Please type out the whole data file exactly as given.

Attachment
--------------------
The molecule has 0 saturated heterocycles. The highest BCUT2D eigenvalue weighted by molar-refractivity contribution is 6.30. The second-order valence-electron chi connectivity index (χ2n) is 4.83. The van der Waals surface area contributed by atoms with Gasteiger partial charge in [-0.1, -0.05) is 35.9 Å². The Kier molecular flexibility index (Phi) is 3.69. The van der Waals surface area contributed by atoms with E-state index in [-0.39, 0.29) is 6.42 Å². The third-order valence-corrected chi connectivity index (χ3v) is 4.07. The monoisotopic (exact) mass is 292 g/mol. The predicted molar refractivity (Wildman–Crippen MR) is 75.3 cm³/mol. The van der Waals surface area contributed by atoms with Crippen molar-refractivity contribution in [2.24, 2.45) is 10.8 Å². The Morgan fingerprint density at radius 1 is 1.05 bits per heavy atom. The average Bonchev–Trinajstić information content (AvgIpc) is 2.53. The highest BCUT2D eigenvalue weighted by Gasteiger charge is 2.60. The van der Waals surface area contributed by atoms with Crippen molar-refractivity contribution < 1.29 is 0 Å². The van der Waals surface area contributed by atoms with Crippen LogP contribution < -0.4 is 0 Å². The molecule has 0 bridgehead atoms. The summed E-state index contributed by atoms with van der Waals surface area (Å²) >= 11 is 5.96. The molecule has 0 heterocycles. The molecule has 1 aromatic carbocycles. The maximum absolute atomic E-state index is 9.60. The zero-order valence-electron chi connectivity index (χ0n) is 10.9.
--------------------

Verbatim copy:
The molecule has 0 saturated heterocycles. The highest BCUT2D eigenvalue weighted by molar-refractivity contribution is 6.30. The second-order valence-electron chi connectivity index (χ2n) is 4.83. The van der Waals surface area contributed by atoms with Gasteiger partial charge in [-0.1, -0.05) is 35.9 Å². The Kier molecular flexibility index (Phi) is 3.69. The van der Waals surface area contributed by atoms with E-state index in [-0.39, 0.29) is 6.42 Å². The third-order valence-corrected chi connectivity index (χ3v) is 4.07. The monoisotopic (exact) mass is 292 g/mol. The predicted molar refractivity (Wildman–Crippen MR) is 75.3 cm³/mol. The van der Waals surface area contributed by atoms with Crippen molar-refractivity contribution in [2.24, 2.45) is 10.8 Å². The Morgan fingerprint density at radius 1 is 1.05 bits per heavy atom. The average Bonchev–Trinajstić information content (AvgIpc) is 2.53. The highest BCUT2D eigenvalue weighted by Gasteiger charge is 2.60. The van der Waals surface area contributed by atoms with Crippen molar-refractivity contribution < 1.29 is 0 Å². The van der Waals surface area contributed by atoms with Crippen LogP contribution < -0.4 is 0 Å². The molecule has 0 bridgehead atoms. The summed E-state index contributed by atoms with van der Waals surface area (Å²) >= 11 is 5.96. The molecule has 0 heterocycles. The molecule has 1 aromatic carbocycles. The maximum absolute atomic E-state index is 9.60. The zero-order valence-electron chi connectivity index (χ0n) is 10.9.